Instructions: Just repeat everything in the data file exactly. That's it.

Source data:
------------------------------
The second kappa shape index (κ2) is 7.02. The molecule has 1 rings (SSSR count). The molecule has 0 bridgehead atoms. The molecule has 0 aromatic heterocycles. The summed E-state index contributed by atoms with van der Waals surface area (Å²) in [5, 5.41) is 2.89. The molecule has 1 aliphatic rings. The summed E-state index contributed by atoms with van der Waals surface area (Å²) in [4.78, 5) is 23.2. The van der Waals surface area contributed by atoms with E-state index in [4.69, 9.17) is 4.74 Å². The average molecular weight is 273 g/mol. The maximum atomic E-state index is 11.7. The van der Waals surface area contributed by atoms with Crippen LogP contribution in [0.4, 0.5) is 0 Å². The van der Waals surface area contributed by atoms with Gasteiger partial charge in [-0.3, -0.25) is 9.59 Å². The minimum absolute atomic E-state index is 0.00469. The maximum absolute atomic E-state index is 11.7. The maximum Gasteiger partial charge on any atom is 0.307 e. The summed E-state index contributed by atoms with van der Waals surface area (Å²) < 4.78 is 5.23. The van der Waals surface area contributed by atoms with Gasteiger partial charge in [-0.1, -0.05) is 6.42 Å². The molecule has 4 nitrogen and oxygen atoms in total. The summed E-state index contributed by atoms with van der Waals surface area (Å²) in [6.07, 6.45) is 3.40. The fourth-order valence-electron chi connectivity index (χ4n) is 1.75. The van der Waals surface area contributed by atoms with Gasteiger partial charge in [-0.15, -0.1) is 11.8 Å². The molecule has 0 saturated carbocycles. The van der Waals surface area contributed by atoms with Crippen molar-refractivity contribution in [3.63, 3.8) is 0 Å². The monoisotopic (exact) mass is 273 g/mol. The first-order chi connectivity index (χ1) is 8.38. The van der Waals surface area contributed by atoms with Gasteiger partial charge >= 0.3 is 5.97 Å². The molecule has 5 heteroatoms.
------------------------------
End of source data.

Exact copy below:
The second kappa shape index (κ2) is 7.02. The molecule has 1 rings (SSSR count). The molecule has 0 bridgehead atoms. The molecule has 0 aromatic heterocycles. The summed E-state index contributed by atoms with van der Waals surface area (Å²) in [5, 5.41) is 2.89. The molecule has 1 aliphatic rings. The summed E-state index contributed by atoms with van der Waals surface area (Å²) in [4.78, 5) is 23.2. The van der Waals surface area contributed by atoms with E-state index in [4.69, 9.17) is 4.74 Å². The average molecular weight is 273 g/mol. The maximum atomic E-state index is 11.7. The van der Waals surface area contributed by atoms with Crippen LogP contribution in [0.4, 0.5) is 0 Å². The van der Waals surface area contributed by atoms with Gasteiger partial charge in [-0.3, -0.25) is 9.59 Å². The minimum absolute atomic E-state index is 0.00469. The maximum absolute atomic E-state index is 11.7. The maximum Gasteiger partial charge on any atom is 0.307 e. The summed E-state index contributed by atoms with van der Waals surface area (Å²) < 4.78 is 5.23. The van der Waals surface area contributed by atoms with Gasteiger partial charge in [-0.1, -0.05) is 6.42 Å². The molecule has 4 nitrogen and oxygen atoms in total. The summed E-state index contributed by atoms with van der Waals surface area (Å²) in [6.07, 6.45) is 3.40. The fourth-order valence-electron chi connectivity index (χ4n) is 1.75. The van der Waals surface area contributed by atoms with Gasteiger partial charge in [-0.15, -0.1) is 11.8 Å². The molecule has 0 saturated carbocycles. The van der Waals surface area contributed by atoms with Crippen molar-refractivity contribution in [3.63, 3.8) is 0 Å². The monoisotopic (exact) mass is 273 g/mol. The first-order chi connectivity index (χ1) is 8.38. The van der Waals surface area contributed by atoms with Gasteiger partial charge >= 0.3 is 5.97 Å². The molecule has 5 heteroatoms.